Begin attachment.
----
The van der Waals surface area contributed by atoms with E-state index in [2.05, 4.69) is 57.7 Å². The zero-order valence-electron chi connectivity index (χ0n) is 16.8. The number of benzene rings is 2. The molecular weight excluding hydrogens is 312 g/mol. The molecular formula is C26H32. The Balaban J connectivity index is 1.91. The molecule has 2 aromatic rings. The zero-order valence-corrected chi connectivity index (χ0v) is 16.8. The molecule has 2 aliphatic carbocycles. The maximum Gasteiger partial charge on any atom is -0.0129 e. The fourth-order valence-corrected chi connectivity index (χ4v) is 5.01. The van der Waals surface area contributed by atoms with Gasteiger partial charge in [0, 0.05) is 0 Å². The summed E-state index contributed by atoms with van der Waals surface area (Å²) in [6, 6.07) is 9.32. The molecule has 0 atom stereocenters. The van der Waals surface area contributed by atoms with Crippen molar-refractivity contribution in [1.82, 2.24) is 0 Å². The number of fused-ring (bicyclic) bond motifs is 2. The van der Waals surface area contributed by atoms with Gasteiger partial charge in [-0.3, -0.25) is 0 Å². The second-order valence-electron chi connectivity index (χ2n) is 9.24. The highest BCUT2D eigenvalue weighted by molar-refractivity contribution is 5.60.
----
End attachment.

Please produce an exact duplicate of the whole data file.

The van der Waals surface area contributed by atoms with E-state index in [2.05, 4.69) is 57.7 Å². The zero-order valence-electron chi connectivity index (χ0n) is 16.8. The number of benzene rings is 2. The molecular weight excluding hydrogens is 312 g/mol. The molecular formula is C26H32. The Balaban J connectivity index is 1.91. The molecule has 2 aromatic rings. The zero-order valence-corrected chi connectivity index (χ0v) is 16.8. The molecule has 2 aliphatic carbocycles. The maximum Gasteiger partial charge on any atom is -0.0129 e. The fourth-order valence-corrected chi connectivity index (χ4v) is 5.01. The van der Waals surface area contributed by atoms with Gasteiger partial charge in [0, 0.05) is 0 Å². The summed E-state index contributed by atoms with van der Waals surface area (Å²) in [6, 6.07) is 9.32. The molecule has 0 atom stereocenters. The van der Waals surface area contributed by atoms with Crippen molar-refractivity contribution in [1.82, 2.24) is 0 Å². The number of fused-ring (bicyclic) bond motifs is 2. The van der Waals surface area contributed by atoms with Gasteiger partial charge in [-0.3, -0.25) is 0 Å². The second-order valence-electron chi connectivity index (χ2n) is 9.24. The highest BCUT2D eigenvalue weighted by molar-refractivity contribution is 5.60.